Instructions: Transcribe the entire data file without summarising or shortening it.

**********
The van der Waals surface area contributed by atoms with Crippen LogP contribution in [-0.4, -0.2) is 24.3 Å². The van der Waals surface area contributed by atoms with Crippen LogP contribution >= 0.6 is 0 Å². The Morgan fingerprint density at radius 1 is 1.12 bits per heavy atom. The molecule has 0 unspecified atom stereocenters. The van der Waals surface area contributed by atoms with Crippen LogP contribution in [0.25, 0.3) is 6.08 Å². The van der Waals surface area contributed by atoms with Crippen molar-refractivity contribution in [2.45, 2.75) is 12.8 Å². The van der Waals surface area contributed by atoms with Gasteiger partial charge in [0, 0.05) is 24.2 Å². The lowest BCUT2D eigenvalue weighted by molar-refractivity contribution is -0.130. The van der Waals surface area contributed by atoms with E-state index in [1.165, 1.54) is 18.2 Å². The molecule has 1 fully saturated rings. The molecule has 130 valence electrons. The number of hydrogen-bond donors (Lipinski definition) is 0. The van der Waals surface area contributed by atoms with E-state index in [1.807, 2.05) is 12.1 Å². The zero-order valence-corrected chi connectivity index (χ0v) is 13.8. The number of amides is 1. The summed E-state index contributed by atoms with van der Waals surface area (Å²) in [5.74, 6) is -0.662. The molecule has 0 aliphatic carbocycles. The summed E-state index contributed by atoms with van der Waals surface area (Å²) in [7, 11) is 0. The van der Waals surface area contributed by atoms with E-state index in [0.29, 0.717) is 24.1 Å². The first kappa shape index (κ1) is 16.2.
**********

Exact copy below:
The van der Waals surface area contributed by atoms with Crippen LogP contribution in [-0.4, -0.2) is 24.3 Å². The van der Waals surface area contributed by atoms with Crippen LogP contribution >= 0.6 is 0 Å². The Morgan fingerprint density at radius 1 is 1.12 bits per heavy atom. The molecule has 0 unspecified atom stereocenters. The van der Waals surface area contributed by atoms with Crippen LogP contribution in [0.25, 0.3) is 6.08 Å². The van der Waals surface area contributed by atoms with Crippen molar-refractivity contribution in [2.45, 2.75) is 12.8 Å². The van der Waals surface area contributed by atoms with Gasteiger partial charge in [0, 0.05) is 24.2 Å². The lowest BCUT2D eigenvalue weighted by molar-refractivity contribution is -0.130. The van der Waals surface area contributed by atoms with E-state index in [1.165, 1.54) is 18.2 Å². The molecule has 1 fully saturated rings. The molecule has 130 valence electrons. The number of hydrogen-bond donors (Lipinski definition) is 0. The van der Waals surface area contributed by atoms with E-state index in [1.807, 2.05) is 12.1 Å². The zero-order valence-corrected chi connectivity index (χ0v) is 13.8. The number of amides is 1. The summed E-state index contributed by atoms with van der Waals surface area (Å²) in [5.74, 6) is -0.662. The molecule has 0 aliphatic carbocycles. The summed E-state index contributed by atoms with van der Waals surface area (Å²) in [7, 11) is 0. The van der Waals surface area contributed by atoms with E-state index in [0.29, 0.717) is 24.1 Å². The first kappa shape index (κ1) is 16.2.